Tag Archives: coaches

The Dark Side of Sports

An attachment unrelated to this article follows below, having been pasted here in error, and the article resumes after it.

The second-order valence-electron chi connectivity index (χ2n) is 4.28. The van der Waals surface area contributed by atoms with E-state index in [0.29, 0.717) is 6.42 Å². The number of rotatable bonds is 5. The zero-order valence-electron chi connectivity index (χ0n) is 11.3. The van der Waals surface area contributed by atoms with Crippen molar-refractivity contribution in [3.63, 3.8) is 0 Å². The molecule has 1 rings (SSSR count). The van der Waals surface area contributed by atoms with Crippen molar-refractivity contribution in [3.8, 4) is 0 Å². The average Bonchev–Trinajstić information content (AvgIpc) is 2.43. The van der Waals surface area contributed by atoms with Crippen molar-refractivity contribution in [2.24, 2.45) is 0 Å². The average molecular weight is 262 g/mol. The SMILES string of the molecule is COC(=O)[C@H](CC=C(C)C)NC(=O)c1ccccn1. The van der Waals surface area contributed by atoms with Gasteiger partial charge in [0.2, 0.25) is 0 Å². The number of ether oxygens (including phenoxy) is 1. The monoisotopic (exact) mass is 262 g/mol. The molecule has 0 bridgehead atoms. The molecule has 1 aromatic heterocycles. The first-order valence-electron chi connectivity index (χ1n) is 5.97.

Every month, a minimum of 10 new cases of alleged sexual assault or abuse involving athletes or coaches are made public, shocking the communities in which they occur and illuminating a growing threat to our sons and daughters. As a former high school, collegiate, and professional athlete and coach, I was aware of many behaviors that soiled the sports world long before I studied this subject matter formally in my doctoral program. Such observations were not mine alone because many athletes I spoke to, including those I formally interviewed, discussed similar incidents along with their desire to expose these negative practices in order to help “clean-up” the athlete culture. Raising awareness, promoting leadership, and addressing harmful practices in order to prevent or stop them were underlying motives for writing my book, The Dark Side of Sports: Exposing the Sexual Culture of Collegiate and Professional Athletes. The book’s title could have easily included high school athletes as well because every type of sexual deviancy and aggression that flourished at the collegiate and professional levels was also found among high school athletes. This is a strong message for parents who have young athletes as well as daughters that can be victimized by high school level competitors; other athletes learn to become aggressors and perpetrators while playing on certain high school teams and still living in their parents’ houses. While most of this information is certain to shock and provide a wake-up call for those in and outside of the sports world, it also provides an opportunity to prevent and end an array of harmful practices that have been flourishing for decades without attention. For these reasons, I provide important messages not only for athletes, coaches, administrators, and sports enthusiasts, but also for parents of athletes and young women, who are impacted by an array of toxic behaviors beginning in high school. These alarming incidents raise questions about underlying causes and different types of sexual deviancy that silently thrive within insulated athletic teams, starting in high school. As a result, I discuss: Different types of sexual deviancy and aggression flourishing at all levels of sports, which can include: 1). Unbridled promiscuity, cheating, and juggling of females. 2). Group and video voyeurism, homemade pornography, and exhibitionism. 3). Group sex, sexual assault, and gang rape. How athletes target young women…and sometimes each other, and how pedophile coaches target young athletes. This can involve: 1). Elaborate sexual contests and competitions targeting as many young females as possible. 2). Sexualized hazing and initiation practices targeting teammates. 3). Different ways that pedophile coaches groom young athletes for sexually abusive purposes. What parents and coaches need to know about athletes’ sexual behaviors, motives, and consequences. 1). Sexually deviant and aggressive behaviors, including the use of pornography, prostitutes, and strip clubs, can be deeply imbedded and rampant within certain athletic teams and cultures. 2). Sexual deviancy and aggression involve multidimensional factors, including athlete privilege, peer pressure, and alcohol abuse, which converge to enable these practices. 3). Ignoring and/or providing little or no consequences are poor and unacceptable disciplinary practices which essentially give a “green light” for these behaviors not only to continue but to thrive as well. How to prevent deviant practices from gaining a stronghold within athletic teams, while promoting personal and team excellence in the process. This can include: 1). Identifying and discussing the negative practices occurring within different athlete cultures, such as promoting sex in the recruiting process. 2). Encouraging excellence outside of sports in all areas of life and in multiple aspects of the self. 3). Knowing that sports attract sexual offenders means educating athletes about difficult issues such as proper vs. improper touch, safe Internet use, and predator traits, characteristics, and consequences. As a popular form of recreation and entertainment, sports can provide an array of positive experiences that many people and families remember fondly throughout their lives. This makes the task of keeping our sporting environments safe while cleaning up the athletic world one team at a time a very noble and worthwhile pursuit. In order to accomplish this, everyone must work together to protect our athletes and children from predators that use sports as a platform to victimize others. Until these dangers and practices are eliminated completely from the athletic world, this work must continue indefinitely from one generation to the next while extending into other environments that go beyond sports. CREDENTIALS: Nick Pappas, Ph.D., LPC, NCC, is a former collegiate and professional hockey player and coach with a doctorate in Human Development and Family Science with an emphasis in Sociology of Sport from The Ohio State University. This unique background, in combination with experience as a professional counselor, personal and athletic life coach, motivational speaker, and college professor provides Dr. Pappas with a distinct insider perspective highlighted in his groundbreaking book, THE DARK SIDE OF SPORTS: EXPOSING THE SEXUAL CULTURE OF COLLEGIATE AND PROFESSIONAL ATHLETES, the result of interviews with 142 collegiate and professional athletes. Dr. Pappas is available in Michigan and nationwide by arrangement. You can contact him by phone:  (231) 676-4067 (MI); through his website: www.DrNickPappas.com; or via email: nick@drnickpappas.com